Then, I see a line over the rut. Adrenaline is released from the adrenal gland. It increases my heart rate, elevates my blood pressure and boosts energy supplies. I crouch, and then pull upward on the bike, using all my energy to bunny hop over the rut. I grin wildly having averted disaster. Dopamine rewards my body for preserving itself as I continue down the trail.
  When you’re being physically active these hormones are quickly reabsorbed into your bloodstream. These hormones were originally part of the fight or flight response developed by our cave-dwelling ancestors. If danger popped up they needed these chemical boosters to survive. I think using them in a physically active setting is the proper time and place.
  Unfortunately, I also experienced this chemical onslaught while I was sitting in a camp chair watching ten-year-olds play soccer. In this situation the chemicals did not quickly dissipate. They just simmered in a stew of conflicting emotions. I guess like any chemical in the body, long term users develop a tolerance. My sister-in-law is a true Broncos fan. She understands that if she doesn't wear her jersey on game day the team won't play at their full potential. If the team settles into a losing streak, this starts to affect her daily outlook on life. These concepts are foreign to me, but I feel like I'm starting to get a glimpse into this world.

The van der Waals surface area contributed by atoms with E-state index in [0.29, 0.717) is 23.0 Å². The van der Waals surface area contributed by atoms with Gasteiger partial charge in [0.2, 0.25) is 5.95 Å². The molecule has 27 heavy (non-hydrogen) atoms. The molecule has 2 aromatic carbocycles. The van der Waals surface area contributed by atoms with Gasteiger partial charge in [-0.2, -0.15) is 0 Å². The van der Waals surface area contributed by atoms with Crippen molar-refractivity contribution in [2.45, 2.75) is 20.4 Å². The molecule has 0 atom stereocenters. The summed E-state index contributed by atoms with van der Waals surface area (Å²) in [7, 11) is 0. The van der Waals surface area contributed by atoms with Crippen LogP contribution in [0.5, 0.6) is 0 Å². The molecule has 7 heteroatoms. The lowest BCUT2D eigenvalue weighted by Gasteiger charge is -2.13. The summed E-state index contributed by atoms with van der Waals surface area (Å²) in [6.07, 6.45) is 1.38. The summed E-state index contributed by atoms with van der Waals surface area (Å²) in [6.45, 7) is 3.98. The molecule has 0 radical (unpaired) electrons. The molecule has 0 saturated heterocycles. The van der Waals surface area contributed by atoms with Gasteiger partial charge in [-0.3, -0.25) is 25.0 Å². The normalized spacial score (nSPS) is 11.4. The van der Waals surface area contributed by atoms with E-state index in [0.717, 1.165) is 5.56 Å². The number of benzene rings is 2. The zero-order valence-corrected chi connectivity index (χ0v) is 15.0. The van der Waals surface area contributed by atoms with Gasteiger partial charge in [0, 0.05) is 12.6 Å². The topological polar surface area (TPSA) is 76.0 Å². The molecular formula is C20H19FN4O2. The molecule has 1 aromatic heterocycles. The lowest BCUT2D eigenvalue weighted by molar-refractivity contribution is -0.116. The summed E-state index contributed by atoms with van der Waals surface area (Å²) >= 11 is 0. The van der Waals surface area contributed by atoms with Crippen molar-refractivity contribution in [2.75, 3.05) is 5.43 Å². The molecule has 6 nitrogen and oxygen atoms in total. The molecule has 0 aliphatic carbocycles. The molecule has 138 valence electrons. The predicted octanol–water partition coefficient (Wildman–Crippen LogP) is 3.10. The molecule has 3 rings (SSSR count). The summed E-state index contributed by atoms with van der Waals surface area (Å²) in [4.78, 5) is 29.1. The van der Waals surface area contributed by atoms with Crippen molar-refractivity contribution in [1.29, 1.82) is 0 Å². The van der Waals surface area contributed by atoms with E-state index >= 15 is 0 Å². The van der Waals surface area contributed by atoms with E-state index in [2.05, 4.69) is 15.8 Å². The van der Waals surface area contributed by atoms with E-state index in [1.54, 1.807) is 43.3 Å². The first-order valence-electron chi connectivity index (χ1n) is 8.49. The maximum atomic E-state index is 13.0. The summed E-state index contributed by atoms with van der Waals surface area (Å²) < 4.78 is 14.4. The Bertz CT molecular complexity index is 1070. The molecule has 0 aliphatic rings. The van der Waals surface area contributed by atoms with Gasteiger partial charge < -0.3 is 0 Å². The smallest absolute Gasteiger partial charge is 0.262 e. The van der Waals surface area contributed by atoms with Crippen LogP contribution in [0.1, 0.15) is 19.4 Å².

I think it's best if I play it safe, and every weekend she has soccer games, I'll be sure to get out for a ride afterward.


Comments

Popular posts from this blog

John Biro and the Dirt Bike (Not Bike Related)

  I knew John Biro. I was lucky to meet him early in my short time in that part of the mountains. At his service lots of people told great stories about him. Lots of people knew him better and new him longer. My Biro story is just a tiny scrap in the mountain of stories that could be told about him. But I want to tell it anyway, because I feel like one day his boys might be looking for new stories, little stories, everyday stories, about  their dad. I don’t want to tell a story about myself, I want to tell a story about Biro, but I just happen to be in it.   I first met Biro on his birthday in 1998. Shane and Marvelous Marvin led me up to his cabin. I had been sledding up Kebler before, and into Robinson basin. But I had always skirted around the townsite. The town site was forbidden, unless you had a reason to be there. I was excited to finally enter this mysterious place where smoke trickled from the chimney's of odd little cabins covered in snow. I stayed all day at the party a